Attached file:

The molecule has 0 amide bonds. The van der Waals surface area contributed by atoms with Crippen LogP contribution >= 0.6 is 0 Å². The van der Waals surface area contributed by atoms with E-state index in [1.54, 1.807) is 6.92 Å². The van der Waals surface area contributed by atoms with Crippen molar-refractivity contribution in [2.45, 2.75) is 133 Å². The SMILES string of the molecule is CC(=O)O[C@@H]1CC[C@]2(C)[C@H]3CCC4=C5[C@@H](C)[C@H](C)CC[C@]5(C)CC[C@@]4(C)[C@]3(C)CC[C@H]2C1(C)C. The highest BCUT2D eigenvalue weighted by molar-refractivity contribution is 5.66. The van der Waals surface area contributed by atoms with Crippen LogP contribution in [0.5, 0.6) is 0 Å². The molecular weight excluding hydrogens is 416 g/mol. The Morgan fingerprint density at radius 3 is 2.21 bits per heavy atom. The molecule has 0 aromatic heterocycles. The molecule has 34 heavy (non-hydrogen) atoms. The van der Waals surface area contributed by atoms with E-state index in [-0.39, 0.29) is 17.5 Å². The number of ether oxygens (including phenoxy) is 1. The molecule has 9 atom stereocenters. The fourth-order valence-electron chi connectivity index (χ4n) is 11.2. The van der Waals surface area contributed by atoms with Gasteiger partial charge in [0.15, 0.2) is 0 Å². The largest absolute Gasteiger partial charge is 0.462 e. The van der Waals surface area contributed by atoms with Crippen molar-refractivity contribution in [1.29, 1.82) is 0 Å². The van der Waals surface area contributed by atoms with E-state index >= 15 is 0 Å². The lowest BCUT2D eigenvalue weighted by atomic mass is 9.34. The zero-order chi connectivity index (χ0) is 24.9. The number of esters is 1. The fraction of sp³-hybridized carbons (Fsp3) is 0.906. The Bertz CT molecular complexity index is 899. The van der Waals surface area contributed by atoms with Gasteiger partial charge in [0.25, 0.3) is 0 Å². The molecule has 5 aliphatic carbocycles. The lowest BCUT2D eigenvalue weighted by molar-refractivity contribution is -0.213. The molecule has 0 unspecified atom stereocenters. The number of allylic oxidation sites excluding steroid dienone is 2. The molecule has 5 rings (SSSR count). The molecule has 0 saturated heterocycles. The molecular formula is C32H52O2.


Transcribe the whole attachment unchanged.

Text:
The molecule has 0 amide bonds. The van der Waals surface area contributed by atoms with Crippen LogP contribution >= 0.6 is 0 Å². The van der Waals surface area contributed by atoms with E-state index in [1.54, 1.807) is 6.92 Å². The van der Waals surface area contributed by atoms with Crippen molar-refractivity contribution in [2.45, 2.75) is 133 Å². The SMILES string of the molecule is CC(=O)O[C@@H]1CC[C@]2(C)[C@H]3CCC4=C5[C@@H](C)[C@H](C)CC[C@]5(C)CC[C@@]4(C)[C@]3(C)CC[C@H]2C1(C)C. The highest BCUT2D eigenvalue weighted by molar-refractivity contribution is 5.66. The van der Waals surface area contributed by atoms with Crippen LogP contribution in [0.5, 0.6) is 0 Å². The molecular weight excluding hydrogens is 416 g/mol. The Morgan fingerprint density at radius 3 is 2.21 bits per heavy atom. The molecule has 0 aromatic heterocycles. The molecule has 34 heavy (non-hydrogen) atoms. The van der Waals surface area contributed by atoms with E-state index in [-0.39, 0.29) is 17.5 Å². The number of ether oxygens (including phenoxy) is 1. The molecule has 9 atom stereocenters. The fourth-order valence-electron chi connectivity index (χ4n) is 11.2. The van der Waals surface area contributed by atoms with Gasteiger partial charge in [0.15, 0.2) is 0 Å². The largest absolute Gasteiger partial charge is 0.462 e. The van der Waals surface area contributed by atoms with Crippen molar-refractivity contribution in [1.29, 1.82) is 0 Å². The van der Waals surface area contributed by atoms with E-state index >= 15 is 0 Å². The lowest BCUT2D eigenvalue weighted by atomic mass is 9.34. The zero-order chi connectivity index (χ0) is 24.9. The number of esters is 1. The fraction of sp³-hybridized carbons (Fsp3) is 0.906. The Bertz CT molecular complexity index is 899. The van der Waals surface area contributed by atoms with Gasteiger partial charge in [0.25, 0.3) is 0 Å². The molecule has 5 aliphatic carbocycles. The lowest BCUT2D eigenvalue weighted by molar-refractivity contribution is -0.213. The molecule has 0 unspecified atom stereocenters. The number of allylic oxidation sites excluding steroid dienone is 2. The molecule has 5 rings (SSSR count). The molecule has 0 saturated heterocycles. The molecular formula is C32H52O2.